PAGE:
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Music to his ears: How Jackie Robinson’s love of jazz helped civil rights movement

The ‘Afternoon of Jazz’ concert hosted by Jackie and his wife Rachel was a ‘jam session for civil rights’ and raised nearly $15,000

Jackie Robinson excelled at improvising. Dancing between third base and home plate, he often confounded white pitchers unaccustomed to the flashy, unpredictable style he had learned in the Negro Leagues. So perhaps it’s no surprise that Robinson loved jazz, the other great American improviser. What may be surprising is that after he left baseball, he tapped into his love of jazz to help fuel the black civil rights movement.

On June 27, 1963, Robinson and his wife, Rachel, hosted an “Afternoon of Jazz” on the sprawling lawn at their home in Stamford, Connecticut, to raise money for the Southern Christian Leadership Conference (SCLC), the civil rights organization led by Martin Luther King Jr.

About six weeks earlier, King’s executive assistant, Wyatt Tee Walker, told Robinson that the SCLC was in desperate need of bail money for activists jailed during the now-famous Birmingham campaign in Alabama. Those imprisoned included hundreds of black children who had faced down vicious police dogs and blasting fire hoses on their march to freedom.

Robinson had a soft spot for kids, and he spoke with his wife about the urgent need. As she tells the story, “The idea struck us that our six-acre homesite — with its large, clear pond and hill that sloped down from the house to level ground in a way that formed a natural amphitheater — would be a lovely setting for an afternoon concert.”

Jazz enthusiasts relax on the lawn of the Stamford, Connecticut, home of Jackie and Rachel Robinson as they listen to an afternoon jazz concert. The concert benefited the Southern Christian Leadership Conference and brought $14,334 for the organization headed by Martin Luther King Jr.

AP Photo

But not just any concert — a jazz concert.

Robinson and his wife were jazz enthusiasts who personally knew some of the famous musicians of their day. With help from their friend Marian Logan, a former jazz singer, the Robinsons soon put together an impressive lineup of jazz artists who agreed to play for free. Meanwhile, handy neighbors erected a canopied bandstand.

The response was overwhelming. About 500 people were treated to a concert featuring Dizzy Gillespie, Joya Sherrill, Dave Brubeck, Cannonball Adderley and Billy Taylor. A reporter for Life Magazine called it a “jam session for civil rights.”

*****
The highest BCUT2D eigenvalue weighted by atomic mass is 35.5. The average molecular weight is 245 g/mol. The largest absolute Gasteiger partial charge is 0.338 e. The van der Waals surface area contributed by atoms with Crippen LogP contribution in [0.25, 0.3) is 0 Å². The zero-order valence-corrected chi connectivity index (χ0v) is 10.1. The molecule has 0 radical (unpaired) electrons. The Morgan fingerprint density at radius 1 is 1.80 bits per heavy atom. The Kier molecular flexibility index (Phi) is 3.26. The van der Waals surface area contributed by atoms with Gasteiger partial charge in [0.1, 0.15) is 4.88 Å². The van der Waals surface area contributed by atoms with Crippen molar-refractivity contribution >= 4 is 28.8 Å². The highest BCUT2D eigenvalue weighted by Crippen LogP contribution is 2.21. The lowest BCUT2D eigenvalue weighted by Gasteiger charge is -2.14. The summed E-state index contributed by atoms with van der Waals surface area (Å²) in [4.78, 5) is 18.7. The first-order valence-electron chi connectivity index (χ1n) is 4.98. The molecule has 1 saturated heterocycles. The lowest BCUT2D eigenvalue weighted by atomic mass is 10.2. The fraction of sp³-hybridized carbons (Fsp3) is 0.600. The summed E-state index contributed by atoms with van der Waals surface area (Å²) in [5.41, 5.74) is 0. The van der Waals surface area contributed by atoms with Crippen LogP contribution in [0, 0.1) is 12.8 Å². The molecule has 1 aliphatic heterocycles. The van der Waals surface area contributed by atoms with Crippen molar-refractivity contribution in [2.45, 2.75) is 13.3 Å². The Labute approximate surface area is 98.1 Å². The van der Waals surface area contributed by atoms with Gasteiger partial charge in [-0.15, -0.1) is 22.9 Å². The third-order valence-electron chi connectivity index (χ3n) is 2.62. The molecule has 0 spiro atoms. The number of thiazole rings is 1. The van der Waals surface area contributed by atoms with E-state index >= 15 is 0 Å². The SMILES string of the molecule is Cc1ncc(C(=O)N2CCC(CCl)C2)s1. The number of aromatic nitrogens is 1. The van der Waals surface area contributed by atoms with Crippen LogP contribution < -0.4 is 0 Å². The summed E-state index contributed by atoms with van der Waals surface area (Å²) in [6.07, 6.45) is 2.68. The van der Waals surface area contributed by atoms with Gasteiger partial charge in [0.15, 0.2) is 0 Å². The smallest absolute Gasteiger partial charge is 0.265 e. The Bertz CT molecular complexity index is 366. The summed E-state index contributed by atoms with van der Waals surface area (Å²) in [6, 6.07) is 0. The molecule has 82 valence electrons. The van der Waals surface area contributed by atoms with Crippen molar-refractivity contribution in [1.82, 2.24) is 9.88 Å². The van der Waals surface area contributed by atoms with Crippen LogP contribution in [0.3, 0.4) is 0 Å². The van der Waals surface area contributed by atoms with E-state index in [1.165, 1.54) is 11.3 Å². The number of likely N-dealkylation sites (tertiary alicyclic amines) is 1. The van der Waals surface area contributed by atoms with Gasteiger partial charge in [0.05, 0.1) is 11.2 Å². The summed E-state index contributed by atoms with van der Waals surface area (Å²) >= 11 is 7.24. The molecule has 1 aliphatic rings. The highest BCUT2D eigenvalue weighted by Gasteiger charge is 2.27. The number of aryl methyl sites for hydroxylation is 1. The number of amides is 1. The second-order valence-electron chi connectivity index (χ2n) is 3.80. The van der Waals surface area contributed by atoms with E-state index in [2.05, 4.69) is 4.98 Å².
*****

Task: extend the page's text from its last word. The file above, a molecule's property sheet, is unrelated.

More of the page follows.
Rachel Robinson and her friends made sure everything ran smoothly, and Robinson, wearing an apron, worked the food stand, urging the captive audience to give a little extra. He also fixed his “beady eye,” as one friend put it, on anyone with deep pockets.

Late in the afternoon, some party crashers showed up — Duke Ellington, his band and vocalist Jimmy Rushing. As thrilled as everyone else, the Robinsons decided to let them stay and play.

At the end of the day, the Robinsons were completely exhausted and elated. The jazz-and-justice event had just raised about $15,000.

Inspired by their success, Robinson and his wife were soon back at it. A little more than two months later, they hosted another “Afternoon of Jazz,” this one netting about $30,000 for the SCLC and the NAACP.

The Robinsons were delighted that both King and NAACP head Roy Wilkins were able to attend. They knew all too well that these two leaders were often at loggerheads, and that it was important for them to be able to chat in a relaxed setting.

As relentless as ever, the Robinsons hosted another “Afternoon of Jazz” shortly after three young civil rights activists, James Chaney, Andrew Goodman and Michael Schwerner, were brutally beaten and murdered during Freedom Summer, the 1964 campaign to increase the number of black voters in Mississippi.

About 2,000 people, including some of the victims’ family members, covered the lawn with blankets, chairs and picnic baskets as Taylor, Sarah Vaughan, the Ramsey Lewis Trio and other top-notch artists set a mournful and joyful mood for the afternoon.

By the end of the day, the Robinsons had raised about $30,000 for the construction of a community center in Mississippi, in memory of Chaney, Goodman and Schwerner.

Perhaps the most personally meaningful “Afternoon of Jazz” happened shortly after the tragic death of Robinson Jr. in a car accident on June 12, 1971. At the time, he had been recovering from drug addiction and eagerly planning the “Afternoon of Jazz” to benefit Daytop, the center where he had received treatment.

Still in unspeakable pain, the Robinsons knew that this “Afternoon of Jazz” would be difficult, even wrenching, but they also felt they had to do it — for their son, for Daytop, for themselves and daughter Sharon and son David.

There were many more “Afternoons of Jazz” to come, and after her husband died in 1972, Rachel steered proceeds to the Jackie Robinson Foundation, which, to this day, grants scholarships to talented minority students.

To be sure, the Robinsons raised money for good causes in other ways, too, but the couple believed that there was something especially compelling about using jazz to advance the freedom movement. As Rachel Robinson has explained, “Jazz is the perfect medium to reflect life and the need people have to improvise and transcend barriers.”

Perhaps a similar thought explains why all those jazz musicians, and the rest of us, loved Robinson and his wife in turn. Like jazz, the Robinsons represented our need to be free — to dance between the bases and steal home.

Michael G. Long teaches peace studies at Elizabethtown College in Pennsylvania and is co-author, with Chris Lamb, of Jackie Robinson: A Spiritual Biography. He has also edited collections of Robinson's civil rights letters and newspaper columns.